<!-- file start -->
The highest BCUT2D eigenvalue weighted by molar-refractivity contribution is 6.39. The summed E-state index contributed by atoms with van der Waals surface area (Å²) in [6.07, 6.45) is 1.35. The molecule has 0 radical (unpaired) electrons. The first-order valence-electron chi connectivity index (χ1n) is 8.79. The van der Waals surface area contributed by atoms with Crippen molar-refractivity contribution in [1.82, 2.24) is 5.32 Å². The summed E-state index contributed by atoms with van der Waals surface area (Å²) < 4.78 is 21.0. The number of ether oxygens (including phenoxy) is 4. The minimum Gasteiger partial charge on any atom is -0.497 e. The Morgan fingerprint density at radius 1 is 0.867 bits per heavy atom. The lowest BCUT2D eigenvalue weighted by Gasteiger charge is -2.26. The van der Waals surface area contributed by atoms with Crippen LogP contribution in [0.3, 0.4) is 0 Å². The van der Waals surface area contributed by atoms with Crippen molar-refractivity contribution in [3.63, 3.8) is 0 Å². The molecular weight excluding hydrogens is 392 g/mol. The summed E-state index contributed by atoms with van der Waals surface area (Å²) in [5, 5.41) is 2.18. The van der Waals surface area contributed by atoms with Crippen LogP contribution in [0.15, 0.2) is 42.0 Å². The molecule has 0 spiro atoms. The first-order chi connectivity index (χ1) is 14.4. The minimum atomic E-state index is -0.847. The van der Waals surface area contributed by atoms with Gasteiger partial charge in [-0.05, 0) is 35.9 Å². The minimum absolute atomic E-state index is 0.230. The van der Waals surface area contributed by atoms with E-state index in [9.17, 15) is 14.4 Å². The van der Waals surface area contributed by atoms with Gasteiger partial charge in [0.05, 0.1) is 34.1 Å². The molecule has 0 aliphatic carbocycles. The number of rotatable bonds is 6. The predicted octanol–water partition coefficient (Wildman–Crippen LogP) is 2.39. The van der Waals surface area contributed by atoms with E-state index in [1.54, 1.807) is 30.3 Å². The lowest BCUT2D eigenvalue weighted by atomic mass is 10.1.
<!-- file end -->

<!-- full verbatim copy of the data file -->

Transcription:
The highest BCUT2D eigenvalue weighted by molar-refractivity contribution is 6.39. The summed E-state index contributed by atoms with van der Waals surface area (Å²) in [6.07, 6.45) is 1.35. The molecule has 0 radical (unpaired) electrons. The first-order valence-electron chi connectivity index (χ1n) is 8.79. The van der Waals surface area contributed by atoms with Crippen molar-refractivity contribution in [1.82, 2.24) is 5.32 Å². The summed E-state index contributed by atoms with van der Waals surface area (Å²) < 4.78 is 21.0. The number of ether oxygens (including phenoxy) is 4. The minimum Gasteiger partial charge on any atom is -0.497 e. The Morgan fingerprint density at radius 1 is 0.867 bits per heavy atom. The lowest BCUT2D eigenvalue weighted by Gasteiger charge is -2.26. The van der Waals surface area contributed by atoms with Crippen LogP contribution in [0.3, 0.4) is 0 Å². The van der Waals surface area contributed by atoms with Crippen molar-refractivity contribution in [3.63, 3.8) is 0 Å². The molecular weight excluding hydrogens is 392 g/mol. The summed E-state index contributed by atoms with van der Waals surface area (Å²) in [5, 5.41) is 2.18. The van der Waals surface area contributed by atoms with Crippen LogP contribution in [0.15, 0.2) is 42.0 Å². The molecule has 0 spiro atoms. The first-order chi connectivity index (χ1) is 14.4. The minimum atomic E-state index is -0.847. The van der Waals surface area contributed by atoms with Gasteiger partial charge in [-0.05, 0) is 35.9 Å². The minimum absolute atomic E-state index is 0.230. The van der Waals surface area contributed by atoms with E-state index in [9.17, 15) is 14.4 Å². The van der Waals surface area contributed by atoms with Gasteiger partial charge in [0.05, 0.1) is 34.1 Å². The molecule has 0 aliphatic carbocycles. The number of rotatable bonds is 6. The predicted octanol–water partition coefficient (Wildman–Crippen LogP) is 2.39. The van der Waals surface area contributed by atoms with E-state index in [1.54, 1.807) is 30.3 Å². The lowest BCUT2D eigenvalue weighted by atomic mass is 10.1.